Michelle Dorrance is an extraordinary tapper, but what stands out most about her company isn’t her skill, or the skill of her dancers, but rather the funky individuality they all share. She doesn’t seem to have a “type” – the people in her company are all incredibly different, even slightly eccentric. That goes for Dorrance, too. Sometimes, as she dances, she seems to dissolve into an assemblage of knees and elbows, all flying around. Meanwhile, below, her feet create jagged, playful, rowdy rhythms.
Her shows are like family gatherings; everyone takes on multiple roles, everyone has a chance to shine, and everyone seems to get along. Size and shape don’t really matter, and race is a footnote. In her latest show, “ETM: Double Down,” created in collaboration with Nicholas Van Young, there’s even a non-tapper, or rather, a hip-hop dancer (Ephrat “Bounce” Asherie) who dabbles in tap. When she dances, the rhythms are expressed in twists and bends and fluid, buoyant footwork. She fits right in. Several of the dancers (including Dorrance) play drums. Everybody does body percussion and helps to move around the platforms on which they dance. There’s very little competitiveness or did-you-see-what-I-just-did bravura. This is replaced, at times, by a kind of elation.
“ETM: Double Down” is an exploration of the ways technology and electronics can be used to extend the range of tap sounds. (ETM stands for “electronic tap music.”) It sounds like a gimmick, but in fact, the results are both absorbing and playful. The show overflows with ideas, and moves along at a brisk pace. Only at the beginning of the second act is there some repetition; the vocalist Aaron Marcellus creates melodic loops with his voice and layers them one upon the other. The effect is dazzling the first time around but becomes less so when he repeats it two more times.
Nicholas Van Young, a tapper in Dorrance’s company who is also an electronics expert, has devised countless ways to alter, play back, and multiply sounds. His miked platforms allow the dancers to sound out pitched percussion with their feet. There is a thrilling moment toward the end when all the dancers line up and begin to dance together, creating a cacophonous and joyful symphony. Each has his style and look: Caleb Teicher is sly and debonair; Young is big and tall but surprisingly light of foot; Elizabeth Burke is simultaneously goofy and fierce.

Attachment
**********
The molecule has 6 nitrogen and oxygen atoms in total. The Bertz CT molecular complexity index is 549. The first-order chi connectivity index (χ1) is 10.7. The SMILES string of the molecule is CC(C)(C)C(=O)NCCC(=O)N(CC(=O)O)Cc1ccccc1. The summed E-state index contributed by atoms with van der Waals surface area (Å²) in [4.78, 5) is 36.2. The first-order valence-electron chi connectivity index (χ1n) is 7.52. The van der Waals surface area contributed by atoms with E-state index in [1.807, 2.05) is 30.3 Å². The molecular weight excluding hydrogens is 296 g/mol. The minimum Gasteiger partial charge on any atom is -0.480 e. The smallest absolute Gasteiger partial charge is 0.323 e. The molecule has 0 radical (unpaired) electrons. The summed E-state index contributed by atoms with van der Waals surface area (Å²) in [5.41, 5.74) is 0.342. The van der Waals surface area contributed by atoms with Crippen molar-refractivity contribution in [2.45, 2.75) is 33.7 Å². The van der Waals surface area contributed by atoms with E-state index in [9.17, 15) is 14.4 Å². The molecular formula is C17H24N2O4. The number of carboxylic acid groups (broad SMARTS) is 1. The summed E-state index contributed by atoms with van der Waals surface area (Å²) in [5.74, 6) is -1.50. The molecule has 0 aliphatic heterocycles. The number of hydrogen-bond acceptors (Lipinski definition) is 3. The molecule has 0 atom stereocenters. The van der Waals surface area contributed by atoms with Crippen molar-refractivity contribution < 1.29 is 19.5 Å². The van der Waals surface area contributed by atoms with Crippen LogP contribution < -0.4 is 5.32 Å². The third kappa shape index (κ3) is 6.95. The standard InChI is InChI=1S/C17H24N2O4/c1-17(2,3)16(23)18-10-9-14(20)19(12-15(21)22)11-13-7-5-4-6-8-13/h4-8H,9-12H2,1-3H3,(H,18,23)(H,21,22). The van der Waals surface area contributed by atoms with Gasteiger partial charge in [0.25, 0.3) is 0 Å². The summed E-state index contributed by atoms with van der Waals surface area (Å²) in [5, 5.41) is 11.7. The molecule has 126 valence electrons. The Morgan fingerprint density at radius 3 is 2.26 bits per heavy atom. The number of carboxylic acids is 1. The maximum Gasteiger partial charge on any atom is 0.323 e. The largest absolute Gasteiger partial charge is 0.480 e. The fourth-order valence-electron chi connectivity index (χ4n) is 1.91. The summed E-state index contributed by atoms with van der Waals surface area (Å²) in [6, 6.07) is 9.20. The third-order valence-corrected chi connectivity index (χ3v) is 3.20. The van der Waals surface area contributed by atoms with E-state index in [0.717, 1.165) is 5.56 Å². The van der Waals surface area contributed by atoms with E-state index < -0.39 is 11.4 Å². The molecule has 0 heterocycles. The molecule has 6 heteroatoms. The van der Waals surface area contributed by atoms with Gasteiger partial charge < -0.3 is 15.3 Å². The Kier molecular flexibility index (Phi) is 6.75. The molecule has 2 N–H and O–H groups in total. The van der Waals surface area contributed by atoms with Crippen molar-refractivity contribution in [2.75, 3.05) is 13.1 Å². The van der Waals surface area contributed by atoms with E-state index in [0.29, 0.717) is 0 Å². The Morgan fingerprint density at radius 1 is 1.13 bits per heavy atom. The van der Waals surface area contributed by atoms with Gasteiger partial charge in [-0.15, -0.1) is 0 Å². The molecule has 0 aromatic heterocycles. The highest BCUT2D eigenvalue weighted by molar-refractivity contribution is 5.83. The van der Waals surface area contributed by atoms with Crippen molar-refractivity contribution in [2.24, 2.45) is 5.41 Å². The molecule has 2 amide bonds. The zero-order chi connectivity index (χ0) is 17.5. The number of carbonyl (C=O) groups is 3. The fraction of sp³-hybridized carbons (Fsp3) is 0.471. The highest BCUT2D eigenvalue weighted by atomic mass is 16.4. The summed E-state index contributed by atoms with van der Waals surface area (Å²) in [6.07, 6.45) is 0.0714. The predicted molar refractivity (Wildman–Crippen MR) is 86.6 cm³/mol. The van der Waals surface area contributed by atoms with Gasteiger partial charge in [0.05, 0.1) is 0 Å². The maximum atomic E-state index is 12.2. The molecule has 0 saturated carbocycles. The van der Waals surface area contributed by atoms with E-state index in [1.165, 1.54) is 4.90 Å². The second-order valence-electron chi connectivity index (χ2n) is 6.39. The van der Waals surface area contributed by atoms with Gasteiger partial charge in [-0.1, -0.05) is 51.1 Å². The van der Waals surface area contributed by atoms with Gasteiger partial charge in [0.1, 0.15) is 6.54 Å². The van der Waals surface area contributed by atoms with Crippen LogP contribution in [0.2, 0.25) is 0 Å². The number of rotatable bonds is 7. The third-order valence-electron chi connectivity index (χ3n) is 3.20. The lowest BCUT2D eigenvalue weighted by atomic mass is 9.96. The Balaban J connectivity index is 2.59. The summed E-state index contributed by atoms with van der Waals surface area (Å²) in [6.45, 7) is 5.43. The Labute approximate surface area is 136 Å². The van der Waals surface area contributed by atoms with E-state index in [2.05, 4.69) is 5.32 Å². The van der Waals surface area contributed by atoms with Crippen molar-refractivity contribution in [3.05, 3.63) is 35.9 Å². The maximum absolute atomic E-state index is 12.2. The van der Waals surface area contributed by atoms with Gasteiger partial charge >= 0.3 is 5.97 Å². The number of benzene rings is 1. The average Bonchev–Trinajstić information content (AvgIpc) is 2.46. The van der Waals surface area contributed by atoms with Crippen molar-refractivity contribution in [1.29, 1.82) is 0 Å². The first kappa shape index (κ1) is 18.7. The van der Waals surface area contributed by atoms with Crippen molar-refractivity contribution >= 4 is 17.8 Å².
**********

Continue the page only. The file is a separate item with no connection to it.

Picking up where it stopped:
Dorrance Dance doesn’t specialize in military-style synchronized ensemble work. I’ve heard tighter ensemble dancing. But this has its advantages, too: the ensembles have a vitality born of individuality. There is no rote dancing. You look forward to the dancers’ solos; you know they will have something to say. Warren Craft, a tall, bald, lanky young man who looks like he might have wandered in from a performance by the Blue Man Group, is one of the strangest tappers you’ll ever see. His long body buckles, staggers, and folds; often he ends up sprawled out on the floor, tapping with his knees, elbows, and fingers. Leonardo Sandoval is his opposite: laid-back and affable, and marked by a kind of grace. Byron Tittle is the most polished all-around dancer of the crew, the one with the loveliest port de bras and the cleanest turns.
The evening is constructed as a sequence of numbers, divided by blackouts. Each has a central idea. In the first, the dancers introduce the pitched tapping. There’s a dance with chains, and one featuring a lot of sliding and scraping. Later, Gregory Richardson, on electric guitar and bass, creates his own musical conversation out of overlapping melodies. In one section, a tapped three-note figure becomes the background for some wildfire, contrapuntal tapping by Michelle Dorrance. The intensity ebbs and flows, but Dorrance doesn’t bombard the audience. She is a master of nuance.
In fact, one of the great things about the show, and about Dorrance’s tap style in general, is that it doesn’t rely on deafening loudness or pushy bravura effects like a lot of tap. She uses a lot of pianissimo and emphasizes dynamic contrast. That way, tap becomes, truly, a thrilling form of chamber music.